Members of the Bloomington community dashed out of the cold and into the Buskirk-Chumley Theater lobby Monday night for the Dr. Martin Luther King Jr. Birthday Celebration. The auditorium doors opened at 6 p.m. and the attendees were greeted by desserts, a melodic children’s choir and a reminder of the legacy of Martin Luther King Jr.
The event included a performance by the Fairview Elementary School Choir, speeches from Monroe County commissioners and a keynote presentation byMelina Abdullah, a Los Angeles chapter leader for Black Lives Matter.
The choir sang and danced to songs such as “American Oxygen” by Rihanna.
“Every breath I breathe, chasin’ this American Dream,” the fourth through sixth graders sang. “We sweat for a nickel and a dime. Turn it into an empire.”
During his speech, Bloomington Mayor John Hamilton said the community should revisit King’s words during the holiday.
“We need the still sound of echoes of so many inspiring words,” Hamilton said.
The IU African American Choral Ensemble sang “Oh Happy Day” by Aretha Franklin and the gospel “I Open My Mouth to The Lord,” and Bryanna Mitchel and Anderson Da Silva, students of the Jacobs School of Music Ballet Department, danced to the song “I Choose Love” by Mark A. Miller.
Keynote speaker Abdullah spoke about the power of speaking up and how King exemplified this idea. It’s important to remember his legacy, Abdullah said.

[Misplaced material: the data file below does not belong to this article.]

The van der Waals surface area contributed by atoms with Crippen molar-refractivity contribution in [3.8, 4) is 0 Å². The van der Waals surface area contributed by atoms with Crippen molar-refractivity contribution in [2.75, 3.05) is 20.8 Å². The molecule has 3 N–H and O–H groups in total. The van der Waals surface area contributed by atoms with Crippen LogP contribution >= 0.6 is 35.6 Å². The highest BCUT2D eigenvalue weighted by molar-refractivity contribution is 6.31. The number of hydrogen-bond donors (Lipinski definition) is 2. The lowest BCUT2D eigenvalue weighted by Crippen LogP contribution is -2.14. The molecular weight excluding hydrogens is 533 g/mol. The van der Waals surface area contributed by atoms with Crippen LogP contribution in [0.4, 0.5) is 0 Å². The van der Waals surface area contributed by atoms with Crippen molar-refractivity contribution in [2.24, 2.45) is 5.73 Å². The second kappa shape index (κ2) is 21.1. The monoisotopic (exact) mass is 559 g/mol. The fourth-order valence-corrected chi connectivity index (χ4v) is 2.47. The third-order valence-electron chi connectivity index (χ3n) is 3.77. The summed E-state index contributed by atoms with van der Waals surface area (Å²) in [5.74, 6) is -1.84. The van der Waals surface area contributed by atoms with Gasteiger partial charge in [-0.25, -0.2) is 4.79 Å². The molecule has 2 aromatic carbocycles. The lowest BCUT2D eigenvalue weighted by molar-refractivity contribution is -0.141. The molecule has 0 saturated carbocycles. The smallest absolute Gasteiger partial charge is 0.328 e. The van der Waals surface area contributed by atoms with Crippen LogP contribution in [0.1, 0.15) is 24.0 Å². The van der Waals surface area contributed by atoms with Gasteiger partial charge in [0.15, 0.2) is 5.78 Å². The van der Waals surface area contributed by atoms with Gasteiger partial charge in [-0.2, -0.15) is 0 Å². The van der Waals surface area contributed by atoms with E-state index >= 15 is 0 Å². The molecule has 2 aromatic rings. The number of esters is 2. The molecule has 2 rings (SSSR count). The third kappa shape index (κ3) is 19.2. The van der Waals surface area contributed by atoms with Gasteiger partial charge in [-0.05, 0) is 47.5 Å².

“Dr. King challenged us to all become part of a long and bitter but beautiful struggle,” Abdullah said. “So this work was not Dr. King’s but this work is the work we inherit in people who inhabit this Earth right here, right now.”
David Hummons was awarded the Martin Luther King Jr. Legacy Award, which recognizes someone that has made contributions to improve race relations and protect human rights.
Hummons, an associate for the MLK Birthday Celebration Commission, won this year’s award because of his work with the commission and his role as the Indiana District Director of Exchange Clubs, Hamilton said. He also has received notable awards such the Office of the Vice President for Diversity, Equity, and Multicultural Affairs Distinguished Inclusive Excellence Award.
“This year’s honoree spent nearly fifty years making tangible and meaningful contributions to the advancement of race relations, justice and human rights,” Hamilton said.
The program ended with James Sanders, emcee and chair of the celebration commission, leading the audience in singing “We Shall Overcome.”
“Oh, deep in my heart, I do believe, we shall overcome, some day,” the audience sang. “We’ll walk hand in hand, some day.”